Mental health therapy can be key to helping a survivor heal from the emotional and often traumatizing effects of domestic violence. For many survivors, it is a crucial piece of recovery.
For many years, LifeWire has offered individual mental health therapy to survivors and their children as part of our advocacy services. And starting last year, LifeWire began to offer therapy groups in addition to individual support.
Mental health therapy groups combine the professional skills of a therapist with peer support, which can decrease the isolation many survivors feel after leaving an abusive relationship. Hearing similar experiences from other group members can be helpful in the healing process, and survivors can learn and practice coping skills together. In addition, the survivors who participate in therapy group together begin to develop community and accountability with one another.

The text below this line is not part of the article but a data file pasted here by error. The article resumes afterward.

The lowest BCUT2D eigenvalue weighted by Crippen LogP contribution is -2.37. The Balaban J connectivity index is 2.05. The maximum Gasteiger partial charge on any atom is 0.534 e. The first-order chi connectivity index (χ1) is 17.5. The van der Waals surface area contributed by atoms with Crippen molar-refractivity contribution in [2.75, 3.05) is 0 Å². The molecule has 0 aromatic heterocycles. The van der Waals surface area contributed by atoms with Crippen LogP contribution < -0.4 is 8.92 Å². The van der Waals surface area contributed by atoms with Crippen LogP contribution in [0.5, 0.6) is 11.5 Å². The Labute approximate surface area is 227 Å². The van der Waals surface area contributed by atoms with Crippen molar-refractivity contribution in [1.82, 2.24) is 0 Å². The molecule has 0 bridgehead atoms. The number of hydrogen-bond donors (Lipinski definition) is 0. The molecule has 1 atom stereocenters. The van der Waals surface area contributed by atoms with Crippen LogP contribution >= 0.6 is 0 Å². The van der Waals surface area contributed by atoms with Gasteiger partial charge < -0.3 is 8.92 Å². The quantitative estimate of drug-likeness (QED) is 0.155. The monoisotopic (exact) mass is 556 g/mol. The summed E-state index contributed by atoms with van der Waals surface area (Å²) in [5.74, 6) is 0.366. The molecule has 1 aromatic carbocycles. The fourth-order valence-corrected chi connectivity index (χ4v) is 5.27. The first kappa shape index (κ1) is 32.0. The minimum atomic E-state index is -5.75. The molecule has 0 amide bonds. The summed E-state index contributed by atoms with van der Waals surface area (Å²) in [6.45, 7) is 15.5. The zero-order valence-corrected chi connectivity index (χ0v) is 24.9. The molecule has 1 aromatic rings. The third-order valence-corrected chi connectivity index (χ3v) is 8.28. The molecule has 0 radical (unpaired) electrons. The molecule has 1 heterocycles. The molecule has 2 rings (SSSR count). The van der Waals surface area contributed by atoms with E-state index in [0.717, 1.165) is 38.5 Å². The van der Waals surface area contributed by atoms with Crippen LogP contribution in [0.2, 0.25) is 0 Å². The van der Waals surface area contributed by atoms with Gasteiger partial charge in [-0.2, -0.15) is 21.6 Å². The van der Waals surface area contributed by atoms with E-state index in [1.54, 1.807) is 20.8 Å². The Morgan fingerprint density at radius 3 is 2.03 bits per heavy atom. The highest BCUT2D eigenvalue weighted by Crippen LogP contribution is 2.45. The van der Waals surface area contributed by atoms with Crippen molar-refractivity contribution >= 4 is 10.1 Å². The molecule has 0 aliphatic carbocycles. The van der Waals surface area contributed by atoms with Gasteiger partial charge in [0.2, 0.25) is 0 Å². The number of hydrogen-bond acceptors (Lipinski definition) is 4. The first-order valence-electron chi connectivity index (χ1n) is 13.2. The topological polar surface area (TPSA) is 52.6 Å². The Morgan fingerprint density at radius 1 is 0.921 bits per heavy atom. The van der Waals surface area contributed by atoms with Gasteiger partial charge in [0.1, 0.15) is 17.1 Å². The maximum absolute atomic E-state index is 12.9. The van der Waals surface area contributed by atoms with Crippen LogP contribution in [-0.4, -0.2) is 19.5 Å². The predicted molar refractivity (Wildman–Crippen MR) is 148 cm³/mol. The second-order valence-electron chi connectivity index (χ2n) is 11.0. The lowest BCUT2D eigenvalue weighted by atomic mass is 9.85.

“It is so much more powerful when a survivor hears about safety concerns from a peer in the group, rather than hearing it from me,” said Daphne, LifeWire’s Mental Health Services Manager.
Mental health therapy groups have also allowed us to expand our reach to more survivors, decreasing the waiting list for Mental Health services. LifeWire is organizing additional therapy groups in 2018 to continue to meet the increased need for services in our community.